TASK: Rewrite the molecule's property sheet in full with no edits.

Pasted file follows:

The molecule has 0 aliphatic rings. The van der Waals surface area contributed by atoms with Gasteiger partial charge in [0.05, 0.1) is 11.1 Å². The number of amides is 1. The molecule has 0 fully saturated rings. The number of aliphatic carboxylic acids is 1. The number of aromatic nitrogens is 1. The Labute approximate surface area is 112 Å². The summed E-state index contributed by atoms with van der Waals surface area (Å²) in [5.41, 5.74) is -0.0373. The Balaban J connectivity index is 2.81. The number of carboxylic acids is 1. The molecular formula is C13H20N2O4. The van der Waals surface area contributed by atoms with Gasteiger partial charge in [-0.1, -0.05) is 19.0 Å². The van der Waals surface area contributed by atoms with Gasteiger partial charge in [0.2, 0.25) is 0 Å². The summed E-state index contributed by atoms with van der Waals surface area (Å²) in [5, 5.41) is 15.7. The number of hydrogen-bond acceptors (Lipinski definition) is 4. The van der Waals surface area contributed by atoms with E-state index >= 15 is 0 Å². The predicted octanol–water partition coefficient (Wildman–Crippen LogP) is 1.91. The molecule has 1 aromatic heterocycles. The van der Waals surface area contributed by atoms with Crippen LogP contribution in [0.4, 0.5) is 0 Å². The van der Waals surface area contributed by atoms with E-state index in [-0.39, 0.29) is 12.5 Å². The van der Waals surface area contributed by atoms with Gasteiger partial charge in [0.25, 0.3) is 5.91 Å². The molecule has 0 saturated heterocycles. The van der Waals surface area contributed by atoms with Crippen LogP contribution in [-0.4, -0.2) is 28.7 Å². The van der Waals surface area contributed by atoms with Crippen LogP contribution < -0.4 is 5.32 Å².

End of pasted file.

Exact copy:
The molecule has 0 aliphatic rings. The van der Waals surface area contributed by atoms with Gasteiger partial charge in [0.05, 0.1) is 11.1 Å². The number of amides is 1. The molecule has 0 fully saturated rings. The number of aliphatic carboxylic acids is 1. The number of aromatic nitrogens is 1. The Labute approximate surface area is 112 Å². The summed E-state index contributed by atoms with van der Waals surface area (Å²) in [5.41, 5.74) is -0.0373. The Balaban J connectivity index is 2.81. The number of carboxylic acids is 1. The molecular formula is C13H20N2O4. The van der Waals surface area contributed by atoms with Gasteiger partial charge in [-0.1, -0.05) is 19.0 Å². The van der Waals surface area contributed by atoms with Gasteiger partial charge in [0.2, 0.25) is 0 Å². The summed E-state index contributed by atoms with van der Waals surface area (Å²) in [5, 5.41) is 15.7. The number of hydrogen-bond acceptors (Lipinski definition) is 4. The van der Waals surface area contributed by atoms with E-state index >= 15 is 0 Å². The predicted octanol–water partition coefficient (Wildman–Crippen LogP) is 1.91. The molecule has 1 aromatic heterocycles. The van der Waals surface area contributed by atoms with Crippen LogP contribution in [0.4, 0.5) is 0 Å². The van der Waals surface area contributed by atoms with E-state index in [-0.39, 0.29) is 12.5 Å². The van der Waals surface area contributed by atoms with Gasteiger partial charge in [0.25, 0.3) is 5.91 Å². The molecule has 0 saturated heterocycles. The van der Waals surface area contributed by atoms with Crippen LogP contribution in [-0.4, -0.2) is 28.7 Å². The van der Waals surface area contributed by atoms with Crippen LogP contribution < -0.4 is 5.32 Å².